024_K65A0059 Maxim Paster

Peter is still Great: Chovanščina Debuts at La Scala

The beauty of Chovanščina (or Khovanshchina) is epic and visionary in its nature. Modest Petrovič Musorgsky worked at this opera for a very long time, from 1872 to 1880, carrying out his so called “national musical drama,” but orchestrating only two short sections, and after his death the work was completed and orchestrated by Nikolai Rimsky-Korsakov.


The author’s intent was to compose a great historical work on the turbulent and crucial period that saw the full conquest of the present and the consequent modern Westernization of Russia by Peter the Great. The work intertwines a variety of events that took place during the long succession crisis between 1682 and 1689, at a time when the future Tsar found himself facing the attacks of various opponents: it concerns the rebellion of Prince Ivan Khovansky, the Old Believers, and the Muscovite Streltsy against the regent Sofia Alekseyevna and the two young Tsars Peter the Great and Ivan V, who were attempting to institute Westernizing reforms in Russia. Khovansky had helped to foment the Moscow Uprising of 1682, which resulted in Sofia becoming regent on behalf of her younger brother Ivan and half-brother Peter, who were crowned joint Tsars. In the fall of 1682 Prince Ivan Khovansky turned against Sofia, supported by the Old Believers and the Streltsy, Khovansky — who supposedly wanted to install himself as the new regent. As a matter of fact, the title of the work, Chovanšcina, refers to Peter’s disdainful comment: Chovanšcina means precisely “a Chovanskij stunt,” reported by the boyar Fëdor Šaklovityj at the end of the II Act, regarding Ivan Chovanskij’s attempt to put his son Andrej on the throne.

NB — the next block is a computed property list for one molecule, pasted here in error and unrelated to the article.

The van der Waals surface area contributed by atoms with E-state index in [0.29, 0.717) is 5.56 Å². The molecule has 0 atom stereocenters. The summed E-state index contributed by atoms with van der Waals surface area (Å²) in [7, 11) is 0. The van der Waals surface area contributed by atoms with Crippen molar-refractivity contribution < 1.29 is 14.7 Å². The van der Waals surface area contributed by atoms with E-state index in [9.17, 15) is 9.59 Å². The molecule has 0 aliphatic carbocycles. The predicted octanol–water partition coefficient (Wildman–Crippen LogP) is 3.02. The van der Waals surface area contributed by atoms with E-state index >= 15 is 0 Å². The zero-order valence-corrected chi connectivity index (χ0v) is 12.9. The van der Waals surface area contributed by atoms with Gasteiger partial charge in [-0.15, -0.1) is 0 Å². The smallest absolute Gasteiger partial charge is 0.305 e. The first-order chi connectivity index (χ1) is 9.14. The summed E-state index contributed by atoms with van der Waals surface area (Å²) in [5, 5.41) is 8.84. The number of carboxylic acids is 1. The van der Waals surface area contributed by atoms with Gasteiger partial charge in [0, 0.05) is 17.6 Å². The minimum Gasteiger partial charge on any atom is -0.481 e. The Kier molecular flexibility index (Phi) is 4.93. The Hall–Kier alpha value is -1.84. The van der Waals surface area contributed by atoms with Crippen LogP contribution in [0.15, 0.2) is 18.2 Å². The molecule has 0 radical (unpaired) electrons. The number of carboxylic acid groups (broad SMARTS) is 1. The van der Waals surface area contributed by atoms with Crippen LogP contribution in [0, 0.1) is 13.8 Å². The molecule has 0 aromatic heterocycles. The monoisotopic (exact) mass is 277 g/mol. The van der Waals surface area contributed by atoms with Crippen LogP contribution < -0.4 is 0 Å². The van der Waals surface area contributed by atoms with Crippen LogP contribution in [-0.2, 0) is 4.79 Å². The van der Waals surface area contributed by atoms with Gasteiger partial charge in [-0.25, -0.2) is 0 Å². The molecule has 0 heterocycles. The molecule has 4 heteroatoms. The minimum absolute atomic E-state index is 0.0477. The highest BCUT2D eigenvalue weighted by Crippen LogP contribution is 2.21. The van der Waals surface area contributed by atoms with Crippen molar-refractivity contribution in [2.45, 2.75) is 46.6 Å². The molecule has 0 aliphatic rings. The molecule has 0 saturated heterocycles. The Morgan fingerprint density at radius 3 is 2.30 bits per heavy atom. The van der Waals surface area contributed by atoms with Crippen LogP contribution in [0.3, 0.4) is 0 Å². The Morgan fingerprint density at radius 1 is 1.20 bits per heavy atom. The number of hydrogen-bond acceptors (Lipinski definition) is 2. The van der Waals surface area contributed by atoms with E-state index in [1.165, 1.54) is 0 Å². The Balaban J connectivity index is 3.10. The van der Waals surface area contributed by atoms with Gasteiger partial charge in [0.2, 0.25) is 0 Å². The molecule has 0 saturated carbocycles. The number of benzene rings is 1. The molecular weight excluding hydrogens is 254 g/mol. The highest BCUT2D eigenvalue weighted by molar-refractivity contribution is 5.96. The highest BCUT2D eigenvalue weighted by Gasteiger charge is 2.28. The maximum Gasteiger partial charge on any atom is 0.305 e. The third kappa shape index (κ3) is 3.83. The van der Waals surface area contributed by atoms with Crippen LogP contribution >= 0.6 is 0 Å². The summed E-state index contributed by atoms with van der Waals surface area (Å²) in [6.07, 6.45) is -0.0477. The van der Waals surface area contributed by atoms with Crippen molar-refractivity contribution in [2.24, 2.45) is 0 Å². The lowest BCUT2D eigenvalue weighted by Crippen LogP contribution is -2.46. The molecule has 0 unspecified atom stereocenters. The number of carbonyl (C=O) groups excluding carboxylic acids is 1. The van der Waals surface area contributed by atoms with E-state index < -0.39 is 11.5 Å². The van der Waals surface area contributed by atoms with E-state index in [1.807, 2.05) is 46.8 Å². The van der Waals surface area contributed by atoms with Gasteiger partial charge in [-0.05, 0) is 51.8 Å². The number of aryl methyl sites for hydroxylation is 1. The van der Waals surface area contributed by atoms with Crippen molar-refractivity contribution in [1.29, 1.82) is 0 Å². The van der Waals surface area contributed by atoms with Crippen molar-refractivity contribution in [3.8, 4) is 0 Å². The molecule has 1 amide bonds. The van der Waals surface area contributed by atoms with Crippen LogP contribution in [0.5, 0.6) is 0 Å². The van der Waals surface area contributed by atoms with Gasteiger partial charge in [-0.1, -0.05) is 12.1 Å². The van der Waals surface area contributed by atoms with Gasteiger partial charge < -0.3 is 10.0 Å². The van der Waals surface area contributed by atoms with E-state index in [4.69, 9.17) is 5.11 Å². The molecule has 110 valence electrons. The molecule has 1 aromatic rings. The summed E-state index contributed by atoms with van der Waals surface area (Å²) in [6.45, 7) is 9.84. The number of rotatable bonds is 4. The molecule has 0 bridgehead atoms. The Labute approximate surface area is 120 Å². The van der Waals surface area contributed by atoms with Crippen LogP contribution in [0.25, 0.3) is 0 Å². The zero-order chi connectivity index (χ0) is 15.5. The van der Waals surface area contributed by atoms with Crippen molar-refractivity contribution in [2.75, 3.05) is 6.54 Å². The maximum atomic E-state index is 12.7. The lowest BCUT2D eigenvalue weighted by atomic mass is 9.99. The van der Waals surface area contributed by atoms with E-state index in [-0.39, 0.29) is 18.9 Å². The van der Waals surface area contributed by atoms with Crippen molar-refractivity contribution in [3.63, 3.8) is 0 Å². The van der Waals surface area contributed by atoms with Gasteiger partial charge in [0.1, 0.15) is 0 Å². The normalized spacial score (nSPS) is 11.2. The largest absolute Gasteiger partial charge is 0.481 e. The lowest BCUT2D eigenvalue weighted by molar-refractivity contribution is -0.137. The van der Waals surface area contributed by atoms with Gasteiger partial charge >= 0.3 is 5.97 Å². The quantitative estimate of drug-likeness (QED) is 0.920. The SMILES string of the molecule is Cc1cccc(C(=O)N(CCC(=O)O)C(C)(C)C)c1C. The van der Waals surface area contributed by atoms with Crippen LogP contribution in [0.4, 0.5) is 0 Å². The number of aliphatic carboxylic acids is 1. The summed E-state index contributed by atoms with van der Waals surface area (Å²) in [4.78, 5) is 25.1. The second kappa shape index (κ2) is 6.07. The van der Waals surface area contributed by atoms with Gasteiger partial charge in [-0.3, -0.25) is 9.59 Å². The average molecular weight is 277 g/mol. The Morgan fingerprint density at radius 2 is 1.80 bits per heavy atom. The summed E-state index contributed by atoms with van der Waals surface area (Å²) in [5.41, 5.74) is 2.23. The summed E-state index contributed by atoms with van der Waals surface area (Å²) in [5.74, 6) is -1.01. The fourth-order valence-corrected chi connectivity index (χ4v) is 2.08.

This is a triumphant return of Chovanščina at La Scala, with Valery Gergiev on the podium and filmmaker Mario Martone directing the opera, with the phantasmagorical scenes designed by Margerita Palli, who illustrated the intricate parable about power, projecting it into a future. The setting is not transposed to nowadays, but to a dystopic and apocalyptic undefined time. The scenery is predominantly monochromatic, with grey hues that set an ominous atmosphere.

Mario Martone ingeniously invented the apparitions of the elegant regent Sofia, with the two brothers, one of which is destined to become Peter the Great. What awaits them all is doom, as the majestic and cataclysmic ending — that seems to tribute Lars von Trier’s Melancholia —  is represented by an Armageddonesque ball of fire that annihilates all of humanity.


Valery Gergiev in this repertoire is unsurpassed for precision and energy, his direction is sumptuous, supported by the choir and orchestra of Teatro alla Scala, and Bruno Casoni’s direction of the choir. The cast chosen by Gergiev is exquisite, with Ekaterina Semenchuk in the role of Marfa, Evgenia Muraveva playing Emma along with Russian lyrical performers of the calibre of Mikhail Petrenko (Prince Ivan), Sergey Skorokhodov (Prince Andrej), Evgeny Akimov (Prince Vasilij Golitsin), Alexey Markov (the Bojan Šaklovityj), Stanislav Trofimov (Dosifej), Irina Vashchenko (Susanna, an old schismatic), Maxim Paster (Scrivener). Just as brilliant were the students of the Accademia della Scala, developing their careers as soloists, these include: Maharram Huseynov (Pastor), Lasha Sesitashvili (Varsonofyev, a retainer of Golitsin), Sergei Ababkin (Kuzka), Eugenio Di Lieto (Streltsy #1), Giorgi Lomiseli (Streltsy #2), Chuan Wang (A trustee of Prince Vasilij Golitsin).

This representation staged in its fullest Musorgsky’s realism, manifesting the tortuous of human psychology, that can be found in any historical era, including the time we are living in.